Profile: Mick Unti, Unti Vineyards

His last name, like those of so many fellow Dry Creek Valley vintners, ends in a vowel. But Mick Unti’s ardor for Italian grapes has much more to do with his palate than his bloodlines.

“Both my father and I are enthusiasts of wines from the Mediterranean,” Unti (left) said in his office at Unti Vineyards, “especially Italy and the South of France.”

That explains the focus of the winery that he and dad George founded in 1997: The Untis have a whopping 4.5 acres planted to sangiovese, and Mick said they will crush 25 tons of barbera this year, a quarter of their total crop. And this is smack dab in the middle of the Dry Creek Valley, known primarily as zinfandel country ““ but not for the Untis.

“It’s very difficult to make zinfandel here that has the type of acidity I like,” Mick said. “The barbera, we pick whenever we want and the acidity’s screaming. What we’ve seen by default is that the Italian and Rhone grape varieties can be grown in a variety of sites and do well. The Montepulciano and grenache, we planted everywhere. 

Of course every rule has an exception: “We planted dolcetto at the same time, and it sucks every year. 

The Montepulciano became a part of the portfolio almost a decade ago, “after Dad came back from Italy like someone had shot him up with verdicchio and Montepulciano.  It is bottled on its own ““ Mick calls the ’06 Montepulciano Unti’s best wine ever ““ and blended with the sangiovese to make a seriously tasty bottling called Segromigno (named after a town in Tuscany). The verdicchio is used in a sexy, superb blend called Cuvee Blanc.

Mick doesn’t care for either name ““ “Nobody can pronounce Segromigno, and Cuvee Blanc is not even grammatically correct, a horrible name” ““ but the wines are so popular that “we’re definitely stuck with them,” he said with a hearty laugh.

The Untis were uncowed by recent history, in which a ballyhooed “Cal-Ital” movement went belly up just over a decade ago. “Atlas Peak tried its best to ruin that movement single-handedly,” Mick said. “They made the grape version of a straight-to-DVD movie. 

No such worries now, especially with the way that Shelley Lindgren (left) at the restaurant A16 “has redirected the reputation of Italian wine in San Francisco over the course of the last few years.  Having U.S. versions of the wines turning out as delicious as the Untis’ doesn’t hurt.

Dynamic and biodynamic
I love all the Unti wines, but my favorite is probably the Benchland Syrah, from the Southern Rhone portion of their portfolio. They also make stellar grenache, thanks in part to the generosity of a California pioneer.

“John Alban supposedly smuggled in some grenache cuttings from Chateau Reyas,” Unti said. “He gave us beautiful stuff for almost nothing. We tasted the grenache and I told Dad, “˜this is really good. It’s got structure, acidity, everything we want.’ “

They had wanted some other Italian and Rhone grapes, but not all of them were available at California nurseries. “It would be a really great story to say, yeah we were chasing down all these grapes,” Mick said, “but the truth is, what we ended up with is a hybrid of what we really think will do well and what’s available. 

All of the Untis’ estate grapes are growing in vineyards that started being geared toward biodynamic farming in 2004. Here’s Mick on how that evolved:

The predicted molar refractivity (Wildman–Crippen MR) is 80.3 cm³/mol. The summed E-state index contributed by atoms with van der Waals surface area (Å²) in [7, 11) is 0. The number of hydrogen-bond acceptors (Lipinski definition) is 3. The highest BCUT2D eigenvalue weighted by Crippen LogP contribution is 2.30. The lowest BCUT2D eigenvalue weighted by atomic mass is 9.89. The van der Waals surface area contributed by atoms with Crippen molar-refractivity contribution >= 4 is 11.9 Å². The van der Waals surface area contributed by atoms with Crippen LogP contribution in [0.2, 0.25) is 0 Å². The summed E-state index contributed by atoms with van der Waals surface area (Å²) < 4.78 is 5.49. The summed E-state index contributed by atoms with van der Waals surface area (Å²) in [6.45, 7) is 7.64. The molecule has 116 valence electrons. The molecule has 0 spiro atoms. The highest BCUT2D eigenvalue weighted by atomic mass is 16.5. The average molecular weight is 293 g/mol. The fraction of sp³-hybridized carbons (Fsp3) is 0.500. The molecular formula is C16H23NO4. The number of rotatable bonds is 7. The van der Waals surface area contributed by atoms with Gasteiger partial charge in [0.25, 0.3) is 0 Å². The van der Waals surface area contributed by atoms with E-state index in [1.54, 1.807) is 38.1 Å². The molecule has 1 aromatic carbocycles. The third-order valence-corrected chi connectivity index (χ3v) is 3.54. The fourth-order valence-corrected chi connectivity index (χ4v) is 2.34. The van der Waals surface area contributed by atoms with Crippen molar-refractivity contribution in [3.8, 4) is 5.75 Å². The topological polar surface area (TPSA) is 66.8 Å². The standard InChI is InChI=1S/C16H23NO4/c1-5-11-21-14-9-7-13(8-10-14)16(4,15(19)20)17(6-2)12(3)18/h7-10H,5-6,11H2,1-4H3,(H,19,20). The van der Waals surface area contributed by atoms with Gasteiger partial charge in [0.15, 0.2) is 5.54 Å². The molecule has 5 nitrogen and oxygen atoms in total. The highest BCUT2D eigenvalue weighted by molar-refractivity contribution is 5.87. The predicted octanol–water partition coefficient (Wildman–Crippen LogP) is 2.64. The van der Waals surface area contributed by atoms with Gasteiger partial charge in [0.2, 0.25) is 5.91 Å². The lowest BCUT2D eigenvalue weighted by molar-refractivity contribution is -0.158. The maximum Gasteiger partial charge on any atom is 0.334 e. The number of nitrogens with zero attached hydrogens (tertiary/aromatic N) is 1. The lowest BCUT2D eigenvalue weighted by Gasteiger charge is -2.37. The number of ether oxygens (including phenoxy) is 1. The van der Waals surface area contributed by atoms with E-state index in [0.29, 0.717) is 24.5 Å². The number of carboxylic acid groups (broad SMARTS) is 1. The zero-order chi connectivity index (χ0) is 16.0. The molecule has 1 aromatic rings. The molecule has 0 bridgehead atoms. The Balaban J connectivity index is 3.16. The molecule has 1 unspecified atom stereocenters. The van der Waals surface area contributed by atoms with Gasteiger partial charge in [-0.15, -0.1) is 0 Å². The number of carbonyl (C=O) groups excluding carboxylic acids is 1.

“We drink mostly European wines, and we noticed that more and more producers in France were looking at biodynamics. In the 1970s, Chapoutier was making wines that were trés average, and that was from some really good vineyard sites. And then Michel [Chapoutier, left] took over and started converting the sites to biodynamic, and those wines were hitting some chords within us that we liked.

“So we started talking about “˜how do we get the most out of what’s going on here?’ We wanted to at least see. I had seen people have success in Europe who were risking a lot. [Biodynamic progenitor] Rudolf Steiner (left) wasn’t even intending to have this apply to grapevines, but it did. So for us, the worst that could happen is we would have the same quality and have spent a lot of work time on it.

“We’re still learning. It forces you to trust your senses a lot more, which then gives you a chance to look at more in the vineyard. It opens your mind to think about why you’re always using the same sanitizing agent, things like that. 

“If you taste the 2008 grenache, I can tell you seven reasons it tastes the way it does, and then get to biodynamic. It’s over time that the soil gets better. We learned a lot about soil composition and paying attention to what the vines looked like. These vines seem to be vigorous all the time. 

It’s no surprise that Mick Unti was a quick study on the biodynamic front. He’s the same guy who, like his father, made a career switch from retail to wine and dove right in, brain-first.

“Once I got the wine bug, I found myself reading on a nightly basis,” he said. “My ex-wife used to joke about how I had a pile of wine publications under the bed instead of Playboys. 

2 Responses

  1. Hi Bill,
    Love the Unti wines, we just had the 2009 Segromigno last weekend. I also love the Unti “tongue in cheek” newsletters and practical approach to life in general. Fun to visit, too! Thanks for bringing them to your readers’ attention.

  2. Pingback : Biodynamic cuttings | Aceflyer

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